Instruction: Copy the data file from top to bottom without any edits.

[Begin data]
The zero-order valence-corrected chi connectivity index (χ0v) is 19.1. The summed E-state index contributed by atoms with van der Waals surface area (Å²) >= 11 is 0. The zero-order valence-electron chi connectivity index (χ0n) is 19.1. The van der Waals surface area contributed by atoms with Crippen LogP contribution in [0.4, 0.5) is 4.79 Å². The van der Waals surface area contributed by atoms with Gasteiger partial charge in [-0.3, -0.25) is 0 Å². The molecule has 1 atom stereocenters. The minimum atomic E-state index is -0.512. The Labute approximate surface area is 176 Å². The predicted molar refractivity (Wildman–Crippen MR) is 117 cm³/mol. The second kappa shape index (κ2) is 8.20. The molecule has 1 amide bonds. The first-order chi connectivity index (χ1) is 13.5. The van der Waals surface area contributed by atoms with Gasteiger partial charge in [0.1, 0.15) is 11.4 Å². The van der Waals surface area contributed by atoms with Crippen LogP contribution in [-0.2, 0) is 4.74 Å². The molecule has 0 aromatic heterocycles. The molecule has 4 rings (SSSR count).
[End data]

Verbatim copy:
The zero-order valence-corrected chi connectivity index (χ0v) is 19.1. The summed E-state index contributed by atoms with van der Waals surface area (Å²) >= 11 is 0. The zero-order valence-electron chi connectivity index (χ0n) is 19.1. The van der Waals surface area contributed by atoms with Crippen LogP contribution in [0.4, 0.5) is 4.79 Å². The van der Waals surface area contributed by atoms with Gasteiger partial charge in [-0.3, -0.25) is 0 Å². The molecule has 1 atom stereocenters. The minimum atomic E-state index is -0.512. The Labute approximate surface area is 176 Å². The predicted molar refractivity (Wildman–Crippen MR) is 117 cm³/mol. The second kappa shape index (κ2) is 8.20. The molecule has 1 amide bonds. The first-order chi connectivity index (χ1) is 13.5. The van der Waals surface area contributed by atoms with Gasteiger partial charge in [0.1, 0.15) is 11.4 Å². The van der Waals surface area contributed by atoms with Crippen LogP contribution in [-0.2, 0) is 4.74 Å². The molecule has 0 aromatic heterocycles. The molecule has 4 rings (SSSR count).